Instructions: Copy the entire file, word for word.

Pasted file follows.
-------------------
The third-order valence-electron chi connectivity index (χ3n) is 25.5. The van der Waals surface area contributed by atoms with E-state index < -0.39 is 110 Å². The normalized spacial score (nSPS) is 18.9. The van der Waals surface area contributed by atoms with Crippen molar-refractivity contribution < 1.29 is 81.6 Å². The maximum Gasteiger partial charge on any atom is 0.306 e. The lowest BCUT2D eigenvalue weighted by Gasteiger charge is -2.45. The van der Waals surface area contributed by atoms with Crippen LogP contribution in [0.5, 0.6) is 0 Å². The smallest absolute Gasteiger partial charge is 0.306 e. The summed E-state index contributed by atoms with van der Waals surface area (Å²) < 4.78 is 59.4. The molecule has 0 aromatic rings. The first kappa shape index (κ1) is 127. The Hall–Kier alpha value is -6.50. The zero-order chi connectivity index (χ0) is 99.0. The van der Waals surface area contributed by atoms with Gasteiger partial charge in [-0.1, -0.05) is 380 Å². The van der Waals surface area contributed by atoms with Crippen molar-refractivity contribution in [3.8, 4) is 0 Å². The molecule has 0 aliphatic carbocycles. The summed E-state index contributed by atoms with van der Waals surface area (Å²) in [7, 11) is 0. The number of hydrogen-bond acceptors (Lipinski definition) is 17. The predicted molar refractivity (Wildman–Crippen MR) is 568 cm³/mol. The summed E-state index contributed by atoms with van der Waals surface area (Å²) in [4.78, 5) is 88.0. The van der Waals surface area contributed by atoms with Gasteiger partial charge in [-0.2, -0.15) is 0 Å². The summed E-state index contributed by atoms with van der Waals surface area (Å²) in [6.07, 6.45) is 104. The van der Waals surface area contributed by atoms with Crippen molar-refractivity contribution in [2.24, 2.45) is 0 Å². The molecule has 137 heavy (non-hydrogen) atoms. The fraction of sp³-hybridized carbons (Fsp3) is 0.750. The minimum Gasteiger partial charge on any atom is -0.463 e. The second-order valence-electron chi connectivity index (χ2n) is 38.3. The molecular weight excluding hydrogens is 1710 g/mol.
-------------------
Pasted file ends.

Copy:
The third-order valence-electron chi connectivity index (χ3n) is 25.5. The van der Waals surface area contributed by atoms with E-state index < -0.39 is 110 Å². The normalized spacial score (nSPS) is 18.9. The van der Waals surface area contributed by atoms with Crippen molar-refractivity contribution < 1.29 is 81.6 Å². The maximum Gasteiger partial charge on any atom is 0.306 e. The lowest BCUT2D eigenvalue weighted by Gasteiger charge is -2.45. The van der Waals surface area contributed by atoms with Crippen LogP contribution in [0.5, 0.6) is 0 Å². The smallest absolute Gasteiger partial charge is 0.306 e. The summed E-state index contributed by atoms with van der Waals surface area (Å²) < 4.78 is 59.4. The molecule has 0 aromatic rings. The first kappa shape index (κ1) is 127. The Hall–Kier alpha value is -6.50. The zero-order chi connectivity index (χ0) is 99.0. The van der Waals surface area contributed by atoms with Gasteiger partial charge in [-0.1, -0.05) is 380 Å². The van der Waals surface area contributed by atoms with Crippen molar-refractivity contribution in [3.8, 4) is 0 Å². The molecule has 0 aliphatic carbocycles. The summed E-state index contributed by atoms with van der Waals surface area (Å²) in [7, 11) is 0. The number of hydrogen-bond acceptors (Lipinski definition) is 17. The predicted molar refractivity (Wildman–Crippen MR) is 568 cm³/mol. The summed E-state index contributed by atoms with van der Waals surface area (Å²) in [4.78, 5) is 88.0. The van der Waals surface area contributed by atoms with Gasteiger partial charge in [-0.2, -0.15) is 0 Å². The summed E-state index contributed by atoms with van der Waals surface area (Å²) in [6.07, 6.45) is 104. The van der Waals surface area contributed by atoms with Crippen molar-refractivity contribution in [2.24, 2.45) is 0 Å². The molecule has 137 heavy (non-hydrogen) atoms. The fraction of sp³-hybridized carbons (Fsp3) is 0.750. The minimum Gasteiger partial charge on any atom is -0.463 e. The second-order valence-electron chi connectivity index (χ2n) is 38.3. The molecular weight excluding hydrogens is 1710 g/mol.